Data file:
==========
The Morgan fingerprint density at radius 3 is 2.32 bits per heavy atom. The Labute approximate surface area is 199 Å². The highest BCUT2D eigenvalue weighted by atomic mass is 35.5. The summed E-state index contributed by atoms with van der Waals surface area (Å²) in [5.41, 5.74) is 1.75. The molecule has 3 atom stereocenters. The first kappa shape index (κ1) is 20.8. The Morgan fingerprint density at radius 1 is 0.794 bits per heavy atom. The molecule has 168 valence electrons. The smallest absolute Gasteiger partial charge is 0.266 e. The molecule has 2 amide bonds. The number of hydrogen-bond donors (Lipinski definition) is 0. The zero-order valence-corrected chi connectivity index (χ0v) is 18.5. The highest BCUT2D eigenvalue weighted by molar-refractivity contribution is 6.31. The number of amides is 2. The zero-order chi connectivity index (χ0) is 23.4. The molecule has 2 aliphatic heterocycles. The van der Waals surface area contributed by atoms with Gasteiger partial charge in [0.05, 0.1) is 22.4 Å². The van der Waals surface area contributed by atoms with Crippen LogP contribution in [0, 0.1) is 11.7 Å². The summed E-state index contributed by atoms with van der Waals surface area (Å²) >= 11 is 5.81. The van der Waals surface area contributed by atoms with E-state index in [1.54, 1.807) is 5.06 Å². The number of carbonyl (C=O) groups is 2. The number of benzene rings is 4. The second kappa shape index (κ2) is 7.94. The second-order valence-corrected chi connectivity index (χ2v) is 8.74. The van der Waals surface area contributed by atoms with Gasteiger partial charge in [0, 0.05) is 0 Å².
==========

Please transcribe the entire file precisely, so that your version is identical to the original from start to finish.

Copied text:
The Morgan fingerprint density at radius 3 is 2.32 bits per heavy atom. The Labute approximate surface area is 199 Å². The highest BCUT2D eigenvalue weighted by atomic mass is 35.5. The summed E-state index contributed by atoms with van der Waals surface area (Å²) in [5.41, 5.74) is 1.75. The molecule has 3 atom stereocenters. The first kappa shape index (κ1) is 20.8. The Morgan fingerprint density at radius 1 is 0.794 bits per heavy atom. The molecule has 168 valence electrons. The smallest absolute Gasteiger partial charge is 0.266 e. The molecule has 2 amide bonds. The number of hydrogen-bond donors (Lipinski definition) is 0. The zero-order valence-corrected chi connectivity index (χ0v) is 18.5. The highest BCUT2D eigenvalue weighted by molar-refractivity contribution is 6.31. The number of amides is 2. The zero-order chi connectivity index (χ0) is 23.4. The molecule has 2 aliphatic heterocycles. The van der Waals surface area contributed by atoms with Gasteiger partial charge in [0.05, 0.1) is 22.4 Å². The van der Waals surface area contributed by atoms with Crippen LogP contribution in [0, 0.1) is 11.7 Å². The summed E-state index contributed by atoms with van der Waals surface area (Å²) >= 11 is 5.81. The van der Waals surface area contributed by atoms with E-state index in [1.54, 1.807) is 5.06 Å². The number of carbonyl (C=O) groups is 2. The number of benzene rings is 4. The second kappa shape index (κ2) is 7.94. The second-order valence-corrected chi connectivity index (χ2v) is 8.74. The van der Waals surface area contributed by atoms with Gasteiger partial charge in [0, 0.05) is 0 Å².